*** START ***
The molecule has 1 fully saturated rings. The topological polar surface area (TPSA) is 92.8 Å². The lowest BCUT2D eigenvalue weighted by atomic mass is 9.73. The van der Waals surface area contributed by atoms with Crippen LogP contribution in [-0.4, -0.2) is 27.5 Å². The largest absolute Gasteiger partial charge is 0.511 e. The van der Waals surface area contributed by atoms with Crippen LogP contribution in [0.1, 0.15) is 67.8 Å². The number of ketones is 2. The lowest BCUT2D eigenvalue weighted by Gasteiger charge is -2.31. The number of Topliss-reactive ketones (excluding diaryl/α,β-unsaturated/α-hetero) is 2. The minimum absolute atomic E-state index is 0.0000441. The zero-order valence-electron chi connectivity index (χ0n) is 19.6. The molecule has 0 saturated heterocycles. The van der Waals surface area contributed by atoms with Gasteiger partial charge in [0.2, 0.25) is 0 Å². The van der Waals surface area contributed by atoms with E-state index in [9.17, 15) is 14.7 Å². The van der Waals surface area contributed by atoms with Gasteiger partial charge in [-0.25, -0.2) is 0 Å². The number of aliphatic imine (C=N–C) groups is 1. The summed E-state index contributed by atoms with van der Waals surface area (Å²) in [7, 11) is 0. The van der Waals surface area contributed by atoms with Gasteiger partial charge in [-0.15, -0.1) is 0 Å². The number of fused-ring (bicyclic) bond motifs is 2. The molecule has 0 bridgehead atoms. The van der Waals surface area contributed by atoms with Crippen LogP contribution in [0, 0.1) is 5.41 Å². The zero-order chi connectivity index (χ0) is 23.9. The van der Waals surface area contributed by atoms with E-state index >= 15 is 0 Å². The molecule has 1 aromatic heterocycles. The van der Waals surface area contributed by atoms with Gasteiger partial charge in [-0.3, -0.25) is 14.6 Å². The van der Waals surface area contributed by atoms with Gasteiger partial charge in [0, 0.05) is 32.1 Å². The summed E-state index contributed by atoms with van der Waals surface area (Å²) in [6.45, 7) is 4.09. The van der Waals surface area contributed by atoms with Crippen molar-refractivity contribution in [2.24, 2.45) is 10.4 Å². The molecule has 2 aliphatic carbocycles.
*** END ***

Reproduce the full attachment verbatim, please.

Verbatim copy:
The molecule has 1 fully saturated rings. The topological polar surface area (TPSA) is 92.8 Å². The lowest BCUT2D eigenvalue weighted by atomic mass is 9.73. The van der Waals surface area contributed by atoms with Crippen LogP contribution in [-0.4, -0.2) is 27.5 Å². The largest absolute Gasteiger partial charge is 0.511 e. The van der Waals surface area contributed by atoms with Crippen LogP contribution in [0.1, 0.15) is 67.8 Å². The number of ketones is 2. The lowest BCUT2D eigenvalue weighted by Gasteiger charge is -2.31. The number of Topliss-reactive ketones (excluding diaryl/α,β-unsaturated/α-hetero) is 2. The minimum absolute atomic E-state index is 0.0000441. The zero-order valence-electron chi connectivity index (χ0n) is 19.6. The molecule has 0 saturated heterocycles. The van der Waals surface area contributed by atoms with Gasteiger partial charge in [0.2, 0.25) is 0 Å². The van der Waals surface area contributed by atoms with E-state index in [9.17, 15) is 14.7 Å². The van der Waals surface area contributed by atoms with Gasteiger partial charge in [-0.25, -0.2) is 0 Å². The number of aliphatic imine (C=N–C) groups is 1. The summed E-state index contributed by atoms with van der Waals surface area (Å²) in [7, 11) is 0. The van der Waals surface area contributed by atoms with Gasteiger partial charge in [-0.15, -0.1) is 0 Å². The number of fused-ring (bicyclic) bond motifs is 2. The molecule has 0 bridgehead atoms. The van der Waals surface area contributed by atoms with Crippen LogP contribution in [0, 0.1) is 5.41 Å². The zero-order chi connectivity index (χ0) is 23.9. The van der Waals surface area contributed by atoms with E-state index >= 15 is 0 Å². The molecule has 1 aromatic heterocycles. The van der Waals surface area contributed by atoms with Gasteiger partial charge in [-0.3, -0.25) is 14.6 Å². The van der Waals surface area contributed by atoms with Gasteiger partial charge in [0, 0.05) is 32.1 Å². The summed E-state index contributed by atoms with van der Waals surface area (Å²) in [6.45, 7) is 4.09. The van der Waals surface area contributed by atoms with Crippen molar-refractivity contribution in [2.24, 2.45) is 10.4 Å². The molecule has 2 aliphatic carbocycles.